monica-bhides-butter-chicken

Monica Bhide’s Butter Chicken; Photo Credit: Simi Jois

~~~

Butter Chicken
Serves 4
This is Monica's adaptation of her father's fabulous dish. Serve this with hot steamed rice, or rice and peas, or Indian breads such as naan. Next time, I might try frying the chicken in the skillet instead of roasting to shorten cooking time. While the "tandoori" or oven roasted flavor is elemental to this dish, the shortened cooking time (and think fewer dishes to wash!) makes it worth it on a week night!
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Prep Time
15 min
Cook Time
45 min
Total Time
1 hr
Prep Time
15 min
Cook Time
45 min
Total Time
1 hr
Ingredients
  1. For The Chicken
  2. 1 cup whole-milk Greek yogurt
  3. 1 tablespoon peeled, grated ginger
  4. 1 tablespoon peeled, minced garlic
  5. 2 tablespoons Indian tandoori masala*
  6. ¼ cup canned tomato puree*
  7. 2 tablespoons fresh lemon juice
  8. 2 tablespoons melted butter or ghee
  9. 8 skinless, boneless chicken thighs cut into small pieces
  10. Salt, to taste
  11. For The Sauce
  12. 4 tablespoons butter
  13. 1 tablespoon peeled, grated ginger
  14. 1 tablespoon peeled, minced garlic
  15. 2 medium tomatoes, finely chopped
  16. Salt, to taste
  17. 1 serrano chile, finely minced
  18. 1 teaspoon dried fenugreek leaves
  19. 1/2 cup heavy cream
For the chicken
  1. In a large bowl, mix together the yogurt, ginger, garlic, Indian tandoori masala, tomato puree, salt, lemon juice and butter. Add the chicken and mix well. Cover and refrigerate for at least an hour.
  2. Preheat the oven to 400 degrees. Place the chicken in a single layer in a roasting pan. Pour all remaining marinade over the chicken. Roast 20 to 30 minutes, or until the chicken is cooked and the juices run clear.
  3. Remove the chicken from the oven and place all the pieces on a platter. Reserve the cooked marinade in a bowl.
For the sauce
  1. To make the sauce, in a large skillet, heat the butter over medium heat. Add the ginger and garlic. Saute for about 30 seconds.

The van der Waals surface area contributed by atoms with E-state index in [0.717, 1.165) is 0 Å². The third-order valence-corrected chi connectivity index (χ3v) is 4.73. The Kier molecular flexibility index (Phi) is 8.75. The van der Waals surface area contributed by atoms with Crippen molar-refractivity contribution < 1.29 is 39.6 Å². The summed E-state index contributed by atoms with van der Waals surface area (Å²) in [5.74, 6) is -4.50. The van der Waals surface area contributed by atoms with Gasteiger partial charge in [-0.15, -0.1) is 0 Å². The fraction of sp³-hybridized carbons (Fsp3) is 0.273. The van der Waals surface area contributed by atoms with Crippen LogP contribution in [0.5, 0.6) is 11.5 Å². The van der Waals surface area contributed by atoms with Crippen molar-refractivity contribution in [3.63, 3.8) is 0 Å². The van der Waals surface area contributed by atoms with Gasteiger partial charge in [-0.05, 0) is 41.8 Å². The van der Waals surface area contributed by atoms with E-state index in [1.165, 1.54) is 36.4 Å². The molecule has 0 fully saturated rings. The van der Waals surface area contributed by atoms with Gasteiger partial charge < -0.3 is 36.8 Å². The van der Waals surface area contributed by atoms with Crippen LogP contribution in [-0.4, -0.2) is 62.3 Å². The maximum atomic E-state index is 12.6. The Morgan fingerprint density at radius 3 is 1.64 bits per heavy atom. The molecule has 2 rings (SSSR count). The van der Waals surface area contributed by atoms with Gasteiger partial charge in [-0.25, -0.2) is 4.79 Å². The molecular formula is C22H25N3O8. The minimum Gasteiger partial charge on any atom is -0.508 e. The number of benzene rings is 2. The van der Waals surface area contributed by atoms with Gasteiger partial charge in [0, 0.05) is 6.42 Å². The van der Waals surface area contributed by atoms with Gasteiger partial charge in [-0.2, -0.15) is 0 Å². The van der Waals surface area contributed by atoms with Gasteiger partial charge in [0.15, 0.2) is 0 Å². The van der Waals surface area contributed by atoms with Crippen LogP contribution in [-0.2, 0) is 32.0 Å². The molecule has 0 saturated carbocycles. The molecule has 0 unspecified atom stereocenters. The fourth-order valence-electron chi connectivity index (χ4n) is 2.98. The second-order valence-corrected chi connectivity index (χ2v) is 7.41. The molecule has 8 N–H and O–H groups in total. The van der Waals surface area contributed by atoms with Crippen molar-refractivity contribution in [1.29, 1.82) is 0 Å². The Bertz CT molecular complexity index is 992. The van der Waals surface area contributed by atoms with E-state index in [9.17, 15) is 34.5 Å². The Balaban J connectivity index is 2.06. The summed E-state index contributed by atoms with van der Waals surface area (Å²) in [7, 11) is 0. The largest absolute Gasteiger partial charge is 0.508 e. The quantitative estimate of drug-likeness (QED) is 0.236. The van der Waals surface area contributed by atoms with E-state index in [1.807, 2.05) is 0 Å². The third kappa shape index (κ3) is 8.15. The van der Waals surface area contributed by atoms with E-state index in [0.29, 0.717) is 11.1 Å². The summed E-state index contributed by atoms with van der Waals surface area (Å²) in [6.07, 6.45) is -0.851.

2. Add the tomatoes and cook, stirring constantly. Use the back of a spatula to mash the tomatoes as you go. Continue until the tomatoes are completely mashed and soft, about 10 minutes.
  3. Add the reserved marinade.
  4. Add the salt, chili pepper, and chicken and mix well. Simmer covered for about 10 minutes.
  5. Add the cream and simmer for another minute. Serve hot.
Notes
  1. Monica recommends Shan Tandoori/Tikka mix. But I just made my own using the recipe below.
  2. Instead of tomato puree, I used a mixture of ¼ cup strained crushed tomatoes (passata) and 1 tablespoon tomato paste.
Tandoori mix
  1. 2 tablespoons ground coriander
  2. 1 1/2 tablespoons ground cumin
  3. 1 teaspoon garlic powder
  4. 1 teaspoon ground ginger
  5. 1 teaspoon ground cloves
  6. 1 teaspoon ground mace
  7. 1 teaspoon ground fenugreek
  8. 1 teaspoon ground cinnamon
  9. 1 teaspoon ground black pepper
  10. 1 teaspoon ground cardamom
  11. 1/2 teaspoon ground nutmeg
  12. Mix all ingredients together in a bowl and store in an airtight container.
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Discussion

  • Filed Under

    December 16, 2016
    Comfort food
    Cooking method    Braising    Roasting    
    Course-type    Main Course    
    Culture    Indian    Pakistani    South Asian    
    Main ingredient    Poultry    
    • Posted By

      Born in Indonesia and raised in Singapore, Pat Tanumihardja writes about food, travel, and lifestyle through a multicultural lens. Pat especially enjoys covering topics that converge on food, history and culture and has been published in numerous international, national and regional publications. Her cookbook, The Asian Grandmothers Cookbook—Home Cooking from Asian American Kitchens is a treasury of family recipes and stories spanning over a dozen Asian cultures.